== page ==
Last week, Rocks Off had the distinct pleasure of chatting with R&B Earth mother Erykah Badu as she looked after her brood at her South Dallas home. The first part of our interview appears in this week's print issue andonline here
. Here's the rest.
Rocks Off: How have you managed to stay so independent within the structure of the major-label music business?
Erykah Badu: I don't know. I'm not trying to do anything in particular. I just do what I really love, what comes out of me, and I guess I have a mutual respect for what the label offers as well. I know their job is to sell units, and my job is to put my art in the best frame I can. We kind of all respect that.
RO: I read you sang "Tyrone" onstage with My Morning Jacket in Dallas last year. That was cool.
EB: Yeah, I was impressed and surprised they did it as a cover. I really like them. They're a very bluegrass kind of funk thing - Three Dog Night meets Crosby, Stills and Nash type of thing. My kind of funk.
RO: What other rock bands do you like besides them?
EB: Oh, I don't even know what category rock is these days. You mean white groups?
RO: Groups with guitars.
EB: Groups with guitars. I love TV on the Radio. I'm still a big fan of the White Stripes. I love N.E.R.D. I love... oh God, so many. I love Wolfmother. What about Mother Mother - have you heard of them?
RO: No, I haven't.
EB: Yeah, check them out.
RO: How much time do you spend in Dallas these days?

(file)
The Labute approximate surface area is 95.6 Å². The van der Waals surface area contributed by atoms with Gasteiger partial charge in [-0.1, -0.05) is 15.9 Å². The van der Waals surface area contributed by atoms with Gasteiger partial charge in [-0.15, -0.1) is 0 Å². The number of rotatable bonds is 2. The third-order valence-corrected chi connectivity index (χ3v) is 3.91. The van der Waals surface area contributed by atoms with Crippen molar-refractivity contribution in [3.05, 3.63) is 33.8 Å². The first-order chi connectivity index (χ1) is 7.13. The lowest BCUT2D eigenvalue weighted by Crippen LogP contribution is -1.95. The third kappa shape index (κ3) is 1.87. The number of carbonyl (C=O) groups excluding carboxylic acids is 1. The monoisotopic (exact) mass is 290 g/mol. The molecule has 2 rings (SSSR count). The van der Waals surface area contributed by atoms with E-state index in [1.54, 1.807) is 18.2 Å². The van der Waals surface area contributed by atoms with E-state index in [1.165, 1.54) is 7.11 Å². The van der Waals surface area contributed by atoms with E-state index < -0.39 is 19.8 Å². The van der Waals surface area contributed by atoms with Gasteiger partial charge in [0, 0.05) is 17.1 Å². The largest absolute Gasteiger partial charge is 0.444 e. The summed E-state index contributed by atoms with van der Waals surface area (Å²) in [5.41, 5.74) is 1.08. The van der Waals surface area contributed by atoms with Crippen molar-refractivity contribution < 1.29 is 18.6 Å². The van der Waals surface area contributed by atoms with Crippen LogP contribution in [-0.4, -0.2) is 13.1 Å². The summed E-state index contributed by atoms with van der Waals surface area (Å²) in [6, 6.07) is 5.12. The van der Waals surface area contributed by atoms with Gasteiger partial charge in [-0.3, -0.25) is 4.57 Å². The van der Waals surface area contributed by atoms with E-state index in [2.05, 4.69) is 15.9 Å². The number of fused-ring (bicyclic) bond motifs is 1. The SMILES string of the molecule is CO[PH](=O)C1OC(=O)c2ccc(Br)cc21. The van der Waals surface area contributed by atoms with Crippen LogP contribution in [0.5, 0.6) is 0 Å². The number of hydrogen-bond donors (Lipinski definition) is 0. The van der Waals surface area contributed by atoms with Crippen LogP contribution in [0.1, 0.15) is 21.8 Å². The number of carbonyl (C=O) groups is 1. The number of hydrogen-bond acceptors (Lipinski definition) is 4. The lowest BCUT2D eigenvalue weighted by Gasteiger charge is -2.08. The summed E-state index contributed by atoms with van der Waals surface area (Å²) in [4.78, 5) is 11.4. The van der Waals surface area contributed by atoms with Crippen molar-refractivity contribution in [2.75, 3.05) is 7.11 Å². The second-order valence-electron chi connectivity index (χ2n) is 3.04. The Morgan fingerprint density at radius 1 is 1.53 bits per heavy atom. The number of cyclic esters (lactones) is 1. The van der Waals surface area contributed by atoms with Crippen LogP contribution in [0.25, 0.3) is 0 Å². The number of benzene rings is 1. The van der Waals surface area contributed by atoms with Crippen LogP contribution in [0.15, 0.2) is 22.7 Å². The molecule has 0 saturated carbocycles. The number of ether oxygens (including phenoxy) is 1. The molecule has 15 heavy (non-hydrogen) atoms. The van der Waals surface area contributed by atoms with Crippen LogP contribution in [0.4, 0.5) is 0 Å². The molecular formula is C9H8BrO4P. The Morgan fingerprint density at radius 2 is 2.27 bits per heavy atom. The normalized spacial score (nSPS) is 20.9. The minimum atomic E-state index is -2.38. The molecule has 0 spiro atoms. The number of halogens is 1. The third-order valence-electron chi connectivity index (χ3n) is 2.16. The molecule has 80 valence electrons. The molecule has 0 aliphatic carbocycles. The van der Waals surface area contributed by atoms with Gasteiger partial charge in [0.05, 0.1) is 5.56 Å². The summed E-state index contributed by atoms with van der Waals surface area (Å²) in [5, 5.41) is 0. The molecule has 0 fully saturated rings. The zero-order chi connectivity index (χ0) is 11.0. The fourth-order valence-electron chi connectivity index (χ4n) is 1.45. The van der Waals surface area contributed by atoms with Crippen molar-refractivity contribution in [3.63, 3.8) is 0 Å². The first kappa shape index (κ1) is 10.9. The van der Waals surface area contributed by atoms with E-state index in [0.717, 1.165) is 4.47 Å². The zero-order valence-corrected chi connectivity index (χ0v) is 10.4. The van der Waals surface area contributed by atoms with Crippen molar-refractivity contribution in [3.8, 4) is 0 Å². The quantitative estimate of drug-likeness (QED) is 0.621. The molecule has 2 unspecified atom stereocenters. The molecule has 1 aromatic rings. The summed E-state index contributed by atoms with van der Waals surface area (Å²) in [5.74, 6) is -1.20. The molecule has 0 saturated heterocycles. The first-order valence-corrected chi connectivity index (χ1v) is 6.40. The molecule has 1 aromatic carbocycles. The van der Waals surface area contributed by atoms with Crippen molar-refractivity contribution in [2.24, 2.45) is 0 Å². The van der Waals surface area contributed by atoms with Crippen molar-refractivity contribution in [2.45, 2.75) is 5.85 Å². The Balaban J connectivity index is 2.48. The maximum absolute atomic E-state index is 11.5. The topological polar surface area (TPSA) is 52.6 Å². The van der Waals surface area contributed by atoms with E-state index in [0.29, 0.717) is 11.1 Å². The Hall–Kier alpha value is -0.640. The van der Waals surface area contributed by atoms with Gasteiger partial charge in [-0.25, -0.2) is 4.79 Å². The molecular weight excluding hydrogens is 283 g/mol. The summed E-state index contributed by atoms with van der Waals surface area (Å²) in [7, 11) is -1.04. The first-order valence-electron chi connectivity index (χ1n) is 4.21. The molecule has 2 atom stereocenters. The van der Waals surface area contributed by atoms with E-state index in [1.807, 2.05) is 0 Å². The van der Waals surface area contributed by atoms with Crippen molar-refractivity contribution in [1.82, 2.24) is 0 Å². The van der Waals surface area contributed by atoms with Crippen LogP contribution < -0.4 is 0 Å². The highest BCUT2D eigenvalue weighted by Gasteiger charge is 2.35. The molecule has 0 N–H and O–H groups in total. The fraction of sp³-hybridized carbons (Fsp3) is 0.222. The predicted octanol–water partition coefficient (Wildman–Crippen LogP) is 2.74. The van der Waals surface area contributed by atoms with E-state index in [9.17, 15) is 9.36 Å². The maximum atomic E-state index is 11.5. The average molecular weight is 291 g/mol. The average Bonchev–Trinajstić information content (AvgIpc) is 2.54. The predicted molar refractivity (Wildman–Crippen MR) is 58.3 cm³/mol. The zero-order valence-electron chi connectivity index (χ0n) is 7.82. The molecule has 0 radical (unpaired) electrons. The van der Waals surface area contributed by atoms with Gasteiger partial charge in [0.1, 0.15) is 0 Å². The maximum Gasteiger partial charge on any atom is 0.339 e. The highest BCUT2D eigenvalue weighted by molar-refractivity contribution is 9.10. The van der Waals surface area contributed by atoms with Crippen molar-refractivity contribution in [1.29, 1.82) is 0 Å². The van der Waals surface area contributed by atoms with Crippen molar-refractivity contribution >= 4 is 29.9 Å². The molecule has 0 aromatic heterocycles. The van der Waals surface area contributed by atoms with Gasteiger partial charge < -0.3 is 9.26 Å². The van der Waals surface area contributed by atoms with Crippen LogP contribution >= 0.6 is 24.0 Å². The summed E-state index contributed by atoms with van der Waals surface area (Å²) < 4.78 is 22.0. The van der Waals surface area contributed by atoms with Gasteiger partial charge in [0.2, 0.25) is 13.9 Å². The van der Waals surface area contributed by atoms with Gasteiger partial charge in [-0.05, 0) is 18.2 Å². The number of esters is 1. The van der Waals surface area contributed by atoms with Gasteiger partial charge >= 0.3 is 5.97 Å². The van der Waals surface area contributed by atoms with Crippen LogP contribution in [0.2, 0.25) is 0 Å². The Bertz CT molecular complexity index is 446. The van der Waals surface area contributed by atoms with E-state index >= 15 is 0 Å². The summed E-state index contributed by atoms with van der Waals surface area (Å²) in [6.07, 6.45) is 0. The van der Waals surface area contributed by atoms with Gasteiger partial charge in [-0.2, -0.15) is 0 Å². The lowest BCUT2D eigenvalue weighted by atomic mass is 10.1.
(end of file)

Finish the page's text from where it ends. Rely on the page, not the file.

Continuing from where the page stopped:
EB: Most of the time.
RO: What kind of results have you seen from the [student arts] BLIND [Beautiful Love Incorporated Nonprofit Development] foundation you set up?
EB: I see other nonprofit organizations spinning out of BLIND. Like, different volunteers I've had work for me over the years have gathered the energy and inspiration to start their own organizations in the same neighborhood. We've got a big family going there.
RO: How many kids are part of this thing now?
EB: That's hard to say. We work with different schools, different recreation centers, different little dance schools. We don't have a core group of children that come, like it's a recreation center or anything. We're a community center, so we reach out all across Dallas. Actually all across Texas too.
RO: Has it made it down this way yet?
EB: Not yet. We have a couple of programs we want to branch out. We have our hands kind of full, with little funding here in Dallas right now. But we hope to partner with some groups and other organizations.
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RO: Last question: I know you're a big fan of Twitter. What about that appeals to you?
EB: It's like talking to yourself. You can say whatever you feel. There are like two million people on there, randomly complaining about the price of tomatoes. With your thoughts, you can be really honest and get them out, but at the same time, everyone does. So it's kind of like a great place to get attention if you need it for that day. Or just network and meet people
It's a great community. It's fun, and it's very addictive. It's like crack. It's so addictive that I was in labor, and in between contractions I was tweeting.
With Neon Collars, 8 p.m. tonight at the Arena Theatre, 7326 SW Fwy., 713-772-5900 or www.arenahouston.com.